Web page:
Scott's Blog


Read Scott's thoughts on important environmental issues in Minnesota, the United States, and worldwide.

Lead in the water

Excellent primer on lead issues from our friends at the NRDC. We've made enormous progress in getting lead out of the air, but are still way short of where we need to be on lead in the water. This is not just about Flint. This is a national problem.

Worldwide movement toward carbon pricing

Interesting article in the New York Times on World Bank and IMF efforts to get countries to adopt carbon taxes or cap-and-trade programs. MCEA hopes that the recent administrative law judge recommendation that Minnesota adopt the federal "social cost of carbon" is a first step here. And, as many of you know, Washington state has a carbon tax initiative on the ballot this year.

Flint is hardly alone

Good, kind of wonky article about drinking water infrastructure, focusing on technology and financing: "Our drinking water systems are a disaster. What can we do?" 

Criminal charges coming out of the Flint water crisis

Reports are coming in that three of the state and local officials responsible for drinking water problems in Flint are going to be subjected to criminal charges. My understanding is that adding corrosion inhibitors to drinking water supplies is pretty routine when lead pipes are involved. If the reason this was not done was just to save a few dollars to appease the state officials trying to cut all costs at Flint, somebody probably should go to jail.

Half the US Population Still Breathes Unhealthy Air

The American Lung Association has its annual "State of the Air" report out. It shows progress on clean air during the 2012-2014 period studies, but still much farther to go to meet air quality standards. Minneapolis-St. Paul gets a "D" for ground-level ozone and a "B" for fine particulates. If we can get those numbers down--clean up smog in the summer, and soot in the winter--we can make enormous public health strides. That means continuing to close coal-fired power plants, retiring or retrofitting old diesel engines, reducing residential wood smoke, improving practices in typically smaller businesses where volatile organic compounds get released, and reducing overall miles traveled in vehicles running on fossil fuels. It's hard to know how a city like Bakersfield can get out of its air pollution mess, but we can certainly do much better here.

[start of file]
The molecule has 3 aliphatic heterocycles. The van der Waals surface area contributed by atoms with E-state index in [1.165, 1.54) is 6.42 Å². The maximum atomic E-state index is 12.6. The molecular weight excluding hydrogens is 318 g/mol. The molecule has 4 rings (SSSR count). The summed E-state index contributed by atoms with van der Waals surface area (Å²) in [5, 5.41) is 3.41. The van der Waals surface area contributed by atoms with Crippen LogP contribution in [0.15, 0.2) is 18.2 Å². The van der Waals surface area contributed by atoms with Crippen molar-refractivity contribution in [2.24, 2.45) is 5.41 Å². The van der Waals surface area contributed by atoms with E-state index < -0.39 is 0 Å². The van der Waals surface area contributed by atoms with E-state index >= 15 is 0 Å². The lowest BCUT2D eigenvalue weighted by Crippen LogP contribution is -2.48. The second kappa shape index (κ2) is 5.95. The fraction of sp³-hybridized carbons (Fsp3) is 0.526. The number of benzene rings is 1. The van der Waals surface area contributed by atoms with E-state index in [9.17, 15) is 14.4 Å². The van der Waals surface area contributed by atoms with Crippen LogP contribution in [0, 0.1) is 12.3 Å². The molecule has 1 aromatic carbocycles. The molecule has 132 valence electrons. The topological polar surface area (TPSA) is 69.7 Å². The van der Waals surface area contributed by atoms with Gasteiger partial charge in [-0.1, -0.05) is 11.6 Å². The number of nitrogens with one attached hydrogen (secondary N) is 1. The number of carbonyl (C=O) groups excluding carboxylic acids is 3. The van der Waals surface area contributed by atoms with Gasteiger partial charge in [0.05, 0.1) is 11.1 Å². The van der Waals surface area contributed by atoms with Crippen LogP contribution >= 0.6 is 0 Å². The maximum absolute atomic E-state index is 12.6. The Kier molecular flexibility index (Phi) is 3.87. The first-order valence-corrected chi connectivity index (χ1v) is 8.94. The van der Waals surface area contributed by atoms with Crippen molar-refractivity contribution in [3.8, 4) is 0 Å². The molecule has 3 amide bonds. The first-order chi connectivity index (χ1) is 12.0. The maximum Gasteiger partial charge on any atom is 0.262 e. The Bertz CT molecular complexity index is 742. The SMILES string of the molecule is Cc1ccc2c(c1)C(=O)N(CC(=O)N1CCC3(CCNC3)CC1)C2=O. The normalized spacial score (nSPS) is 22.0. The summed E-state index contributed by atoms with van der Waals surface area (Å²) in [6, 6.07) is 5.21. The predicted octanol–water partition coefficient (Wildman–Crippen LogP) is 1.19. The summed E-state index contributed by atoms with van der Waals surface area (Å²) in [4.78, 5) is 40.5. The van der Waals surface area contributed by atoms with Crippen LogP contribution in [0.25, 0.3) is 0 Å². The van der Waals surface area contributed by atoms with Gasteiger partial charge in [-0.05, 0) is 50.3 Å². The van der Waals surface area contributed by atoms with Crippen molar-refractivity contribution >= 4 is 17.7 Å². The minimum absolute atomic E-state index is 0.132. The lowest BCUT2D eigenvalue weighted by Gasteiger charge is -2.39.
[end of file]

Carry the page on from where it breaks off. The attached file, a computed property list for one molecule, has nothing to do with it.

Continuing lead problems

Excellent Last Week Tonight episode, where John Oliver addresses our ongoing lead problem. MCEA has pushed for lower health action levels for lead. As we all know from Flint, there are issues throughout the country with lead contamination in water pipes, but the more serious problem remains ingestion of lead paint. He points out the hypocrisy of members of Congress expressing "concern" about lead in Flint, while they vote to cut spending on lead abatement every year.

Broken record--sulfide mines and financial assurance

Earthjustice report on the Cevron Molycorp mine in New Mexico, which closed in 2014. The "broken record," where policy makers keep making the same mistake over and over, is the inadequacy of the financial assurance package intended to protect taxpayers. The cleanup cost of this mine will be between $500 and 800 million; the financial assurance is $167 million, and you know who will foot the bill for the difference.

Judge recommends Minnesota adopt federal "social cost of carbon"

Big win for MCEA, big win for Minnesota today. Today, Administrative Law Judge LauraSue Schlatter, after months and months of hearings, briefs, and expert reports, recommended to the Minnesota Public Utilities Commission that it adopt the federal "social cost of carbon" as the binding external cost of carbon emissions for all electric utility decision making. That means that the PUC (and the utilities who need the PUC to bless their plans) will have to include those negative external costs in their calculations, and it will make carbon-intensive forms of electricity generation much more difficult to justify on economic terms.

Too often, environmentalists get derided as blissed-out flower children who don't understand hard economic realities. Well, not so much. When a power plant puts a ton of carbon in the air, we all pay a real economic price that ought to be borne by the utility. Internalizing negative external costs through public policy is something even free-market conservatives endorse, and today Minnesota took another step toward getting that right, at least for electricity generation.

Next stop for this is the PUC. Next step from a policy perspective should be a more serious discussion about shifting toward a carbon tax, based on this kind of economic analysis.

WSJ on tailings dam collapses

Excellent piece last week in the Wall Street Journal on tailings basin collapses, with a terrific explanation of the engineering challenges. With the pressure on commodity prices, the temptation for operators to cut corners will be immense.

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